for attracting private sector capital for energy generation for economic development, as well as for addressing public-good issues globally. The energy technologies and infrastructures developed over the next few decades will have a strong impact on energy costs and end-use efficiencies, greenhouse gas emissions, air pollution, and a range of other factors for most of the next century. The globalization of innovation capacities and tightening constraints on spending for domestic R&D contribute to the attractiveness of international cooperation for developing energy technologies. International cooperation would also enhance the ability of U.S. energy companies to enter some of the largest markets for these new technologies. Energy-related global environmental problems and risks could also be lessened. The panel made the following observations related to energy R&D:
Accelerated innovation in energy technology can increase the pace and decrease the cost of the adoption of technologies that can improve the health and safety of the environment.
Innovations in energy are necessary to lower the energy intensity of economic activity, reduce emissions from energy activities, reduce the costs of delivering energy in environmentally sustainable ways, and increase energy options.
The panel cited the following reasons for U.S. participation in international energy projects:
The pace would be increased and the cost lowered of U.S. acquisition of innovations for domestic use.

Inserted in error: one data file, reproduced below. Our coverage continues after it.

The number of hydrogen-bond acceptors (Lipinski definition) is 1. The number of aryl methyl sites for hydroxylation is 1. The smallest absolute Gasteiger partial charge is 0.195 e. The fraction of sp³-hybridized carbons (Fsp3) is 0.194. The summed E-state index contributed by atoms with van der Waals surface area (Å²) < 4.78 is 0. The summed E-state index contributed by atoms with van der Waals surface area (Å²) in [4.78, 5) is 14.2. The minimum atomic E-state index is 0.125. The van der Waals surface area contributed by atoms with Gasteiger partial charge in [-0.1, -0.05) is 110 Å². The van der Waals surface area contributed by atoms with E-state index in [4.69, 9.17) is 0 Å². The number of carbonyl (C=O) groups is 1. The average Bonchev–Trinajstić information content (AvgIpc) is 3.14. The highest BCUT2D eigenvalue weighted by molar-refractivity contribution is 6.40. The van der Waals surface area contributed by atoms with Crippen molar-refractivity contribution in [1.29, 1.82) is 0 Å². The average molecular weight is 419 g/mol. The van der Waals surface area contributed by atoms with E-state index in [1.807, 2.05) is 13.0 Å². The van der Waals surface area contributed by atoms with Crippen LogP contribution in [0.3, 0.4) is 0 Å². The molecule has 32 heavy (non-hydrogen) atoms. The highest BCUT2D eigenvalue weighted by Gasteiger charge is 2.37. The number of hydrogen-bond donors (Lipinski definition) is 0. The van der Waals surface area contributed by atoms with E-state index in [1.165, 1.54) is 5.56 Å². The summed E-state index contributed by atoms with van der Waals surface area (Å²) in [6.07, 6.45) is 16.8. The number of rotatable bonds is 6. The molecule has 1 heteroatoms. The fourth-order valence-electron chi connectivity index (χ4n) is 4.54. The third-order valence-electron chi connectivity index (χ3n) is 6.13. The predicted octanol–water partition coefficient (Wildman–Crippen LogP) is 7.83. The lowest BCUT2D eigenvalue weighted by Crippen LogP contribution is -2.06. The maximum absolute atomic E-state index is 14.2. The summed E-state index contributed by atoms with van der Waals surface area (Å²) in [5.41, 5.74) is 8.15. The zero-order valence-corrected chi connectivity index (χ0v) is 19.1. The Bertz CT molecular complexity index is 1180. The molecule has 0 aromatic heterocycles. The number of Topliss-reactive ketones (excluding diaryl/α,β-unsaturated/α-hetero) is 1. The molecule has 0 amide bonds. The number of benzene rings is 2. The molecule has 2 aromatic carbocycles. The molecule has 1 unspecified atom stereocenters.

U.S. firms would gain access to large overseas markets for innovative energy technologies.
The global dimensions of energy challenges would be addressed by accelerated development and deployment of innovations worldwide.
Continued government involvement in energy innovations would serve many needs that transcend private interests (e.g., social, macroeconomic, environmental, and international security concerns). Therefore, the panel recommended that government initiatives be structured to encourage, catalyze, and complement, rather than replace, corresponding activities in the private sector.
Specific opportunities for cooperation identified in the study were initiatives for the development of renewable energy technologies and fossil fuel decarbonization. The panel recommended that a broad-based renewable energy cluster organization be established to accelerate the development and deployment of renewable energy technologies, especially to meet energy needs in rural areas of the developing world. The establishment of a fossil-fuel decarbonization and carbon sequestration cluster was recommended as a multinational collaborative effort to develop technologies that would use fossil fuels economically in ways